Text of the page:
The 1,300-year-old Potala Palace in Lhasa, capital of southwest China's Tibet Autonomous Region, has been undergoing its annual facelift since Wednesday.
Around 500 workers, local residents and volunteers will spend a dozen days to whitewash the exterior of the palace, according to Dawa Ngodrup, director of the maintenance department of the palace.
They painted the walls with a traditional formula of milk, honey, sugar and lime, which has a distinctive sweet smell.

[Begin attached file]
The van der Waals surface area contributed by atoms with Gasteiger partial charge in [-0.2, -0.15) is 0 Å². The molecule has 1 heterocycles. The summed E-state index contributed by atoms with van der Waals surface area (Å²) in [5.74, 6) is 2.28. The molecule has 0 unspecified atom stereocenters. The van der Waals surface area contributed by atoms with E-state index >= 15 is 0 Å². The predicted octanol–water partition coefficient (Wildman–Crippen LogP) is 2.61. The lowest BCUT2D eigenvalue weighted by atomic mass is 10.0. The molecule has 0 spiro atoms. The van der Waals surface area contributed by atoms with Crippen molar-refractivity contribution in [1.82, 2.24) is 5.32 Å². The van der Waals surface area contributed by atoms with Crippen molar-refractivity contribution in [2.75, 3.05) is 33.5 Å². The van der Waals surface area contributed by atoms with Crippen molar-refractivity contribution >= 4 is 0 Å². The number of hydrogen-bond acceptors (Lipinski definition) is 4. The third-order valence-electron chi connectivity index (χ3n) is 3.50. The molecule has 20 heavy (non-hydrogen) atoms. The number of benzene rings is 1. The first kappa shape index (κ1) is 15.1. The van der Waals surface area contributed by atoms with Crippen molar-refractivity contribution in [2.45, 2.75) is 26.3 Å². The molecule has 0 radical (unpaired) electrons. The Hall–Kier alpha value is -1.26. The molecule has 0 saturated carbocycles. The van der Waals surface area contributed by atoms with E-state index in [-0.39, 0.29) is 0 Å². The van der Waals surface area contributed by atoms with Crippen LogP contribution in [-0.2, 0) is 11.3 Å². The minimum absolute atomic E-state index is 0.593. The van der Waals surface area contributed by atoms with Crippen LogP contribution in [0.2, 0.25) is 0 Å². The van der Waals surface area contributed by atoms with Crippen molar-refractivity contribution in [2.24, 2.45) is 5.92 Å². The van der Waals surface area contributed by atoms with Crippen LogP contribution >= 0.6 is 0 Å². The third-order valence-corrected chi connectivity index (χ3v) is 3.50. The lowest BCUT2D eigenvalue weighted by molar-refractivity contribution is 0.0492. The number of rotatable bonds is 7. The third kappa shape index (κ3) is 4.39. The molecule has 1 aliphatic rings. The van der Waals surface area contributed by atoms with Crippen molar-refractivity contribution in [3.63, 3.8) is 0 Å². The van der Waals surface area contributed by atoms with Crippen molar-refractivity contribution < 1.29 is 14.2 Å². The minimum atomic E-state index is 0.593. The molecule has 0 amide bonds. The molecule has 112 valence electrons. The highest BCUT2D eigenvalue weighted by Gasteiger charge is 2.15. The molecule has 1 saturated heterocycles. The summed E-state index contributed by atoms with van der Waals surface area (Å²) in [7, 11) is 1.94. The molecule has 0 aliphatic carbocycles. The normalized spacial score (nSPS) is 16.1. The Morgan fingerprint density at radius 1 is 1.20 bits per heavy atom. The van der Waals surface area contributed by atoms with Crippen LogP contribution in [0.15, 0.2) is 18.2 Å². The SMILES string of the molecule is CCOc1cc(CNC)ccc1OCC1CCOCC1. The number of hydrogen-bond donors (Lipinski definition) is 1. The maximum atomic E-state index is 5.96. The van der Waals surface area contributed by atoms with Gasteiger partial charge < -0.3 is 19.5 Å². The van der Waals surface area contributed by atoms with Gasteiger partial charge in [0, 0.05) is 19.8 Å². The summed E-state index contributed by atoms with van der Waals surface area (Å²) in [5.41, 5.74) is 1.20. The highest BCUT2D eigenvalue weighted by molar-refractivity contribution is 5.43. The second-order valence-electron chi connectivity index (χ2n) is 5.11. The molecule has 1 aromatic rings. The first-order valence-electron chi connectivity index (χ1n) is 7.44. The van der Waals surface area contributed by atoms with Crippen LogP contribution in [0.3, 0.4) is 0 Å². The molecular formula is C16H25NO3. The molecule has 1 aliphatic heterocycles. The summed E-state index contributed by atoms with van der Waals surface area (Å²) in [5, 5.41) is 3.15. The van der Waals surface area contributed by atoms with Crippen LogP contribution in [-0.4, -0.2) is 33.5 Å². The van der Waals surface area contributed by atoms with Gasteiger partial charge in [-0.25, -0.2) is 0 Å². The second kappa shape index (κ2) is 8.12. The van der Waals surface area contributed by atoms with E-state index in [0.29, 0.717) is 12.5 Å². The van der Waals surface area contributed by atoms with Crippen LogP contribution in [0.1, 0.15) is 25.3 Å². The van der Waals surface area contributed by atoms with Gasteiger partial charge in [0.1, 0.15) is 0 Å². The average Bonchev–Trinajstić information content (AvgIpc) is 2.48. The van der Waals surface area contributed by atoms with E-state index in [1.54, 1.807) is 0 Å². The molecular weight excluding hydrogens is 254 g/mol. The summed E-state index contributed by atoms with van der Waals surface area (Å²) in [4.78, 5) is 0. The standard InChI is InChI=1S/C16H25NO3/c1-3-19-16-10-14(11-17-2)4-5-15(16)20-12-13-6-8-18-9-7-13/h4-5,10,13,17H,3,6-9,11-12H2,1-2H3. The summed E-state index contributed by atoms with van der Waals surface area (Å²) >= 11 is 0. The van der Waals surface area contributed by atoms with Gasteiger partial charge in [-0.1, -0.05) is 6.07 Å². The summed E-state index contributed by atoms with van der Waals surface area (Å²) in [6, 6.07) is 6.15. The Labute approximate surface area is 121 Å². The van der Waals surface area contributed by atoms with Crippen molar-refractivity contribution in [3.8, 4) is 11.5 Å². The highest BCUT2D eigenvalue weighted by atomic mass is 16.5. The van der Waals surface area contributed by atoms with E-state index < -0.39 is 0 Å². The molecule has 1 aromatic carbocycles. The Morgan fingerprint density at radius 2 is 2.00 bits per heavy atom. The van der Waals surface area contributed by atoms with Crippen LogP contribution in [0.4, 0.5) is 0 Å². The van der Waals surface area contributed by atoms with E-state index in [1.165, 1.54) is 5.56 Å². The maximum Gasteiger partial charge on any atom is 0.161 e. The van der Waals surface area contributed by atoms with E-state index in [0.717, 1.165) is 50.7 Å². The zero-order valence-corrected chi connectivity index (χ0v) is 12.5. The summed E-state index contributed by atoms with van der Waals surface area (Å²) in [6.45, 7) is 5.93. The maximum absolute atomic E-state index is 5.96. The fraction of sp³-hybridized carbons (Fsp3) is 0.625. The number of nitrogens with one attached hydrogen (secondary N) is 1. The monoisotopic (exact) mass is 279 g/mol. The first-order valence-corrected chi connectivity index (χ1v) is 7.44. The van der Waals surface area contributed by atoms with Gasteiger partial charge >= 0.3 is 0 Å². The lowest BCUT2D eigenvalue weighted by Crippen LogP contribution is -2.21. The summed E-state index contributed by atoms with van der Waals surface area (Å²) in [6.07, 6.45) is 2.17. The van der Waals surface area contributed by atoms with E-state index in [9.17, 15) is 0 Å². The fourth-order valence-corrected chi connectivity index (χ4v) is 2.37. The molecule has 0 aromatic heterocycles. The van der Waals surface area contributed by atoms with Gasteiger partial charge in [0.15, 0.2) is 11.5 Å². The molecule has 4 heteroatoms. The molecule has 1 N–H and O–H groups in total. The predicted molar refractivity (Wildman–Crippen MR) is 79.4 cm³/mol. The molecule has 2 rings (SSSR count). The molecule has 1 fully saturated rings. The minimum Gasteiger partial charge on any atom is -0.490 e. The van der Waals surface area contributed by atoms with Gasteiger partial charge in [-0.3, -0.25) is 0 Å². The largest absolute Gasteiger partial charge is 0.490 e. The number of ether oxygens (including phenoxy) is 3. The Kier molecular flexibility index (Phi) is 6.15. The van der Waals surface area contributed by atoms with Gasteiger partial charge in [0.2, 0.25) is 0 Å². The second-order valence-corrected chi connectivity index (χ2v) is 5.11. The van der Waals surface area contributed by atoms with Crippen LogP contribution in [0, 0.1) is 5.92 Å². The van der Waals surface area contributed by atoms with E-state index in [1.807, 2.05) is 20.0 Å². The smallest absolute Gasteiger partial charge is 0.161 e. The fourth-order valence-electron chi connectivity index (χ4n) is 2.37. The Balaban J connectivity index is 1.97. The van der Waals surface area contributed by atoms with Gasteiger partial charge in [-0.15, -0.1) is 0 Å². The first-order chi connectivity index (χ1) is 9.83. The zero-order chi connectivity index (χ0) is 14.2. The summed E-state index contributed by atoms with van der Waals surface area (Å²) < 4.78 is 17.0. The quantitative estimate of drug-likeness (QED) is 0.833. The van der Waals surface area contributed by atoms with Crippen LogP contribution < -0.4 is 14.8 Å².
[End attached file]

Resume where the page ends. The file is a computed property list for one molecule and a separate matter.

"This year, fresh milk was used instead of long-life milk and the proportion of milk and sugar was reduced compared to in previous years to prevent the painting material from going mouldy," said Jorden, deputy director of the administration of the palace.
Ngawang Sangpo, a Lhasa resident, who has participated in the annual whitewashing for over 10 years, said: "It is an act of kindness."
The Potala Palace was built by Tibetan King Songtsa Gambo in the seventh century and expanded in the 17th century by the Dalai Lama. It received 1.45 million tourists in 2017. The palace was included on the UNESCO World Heritage List in 1994.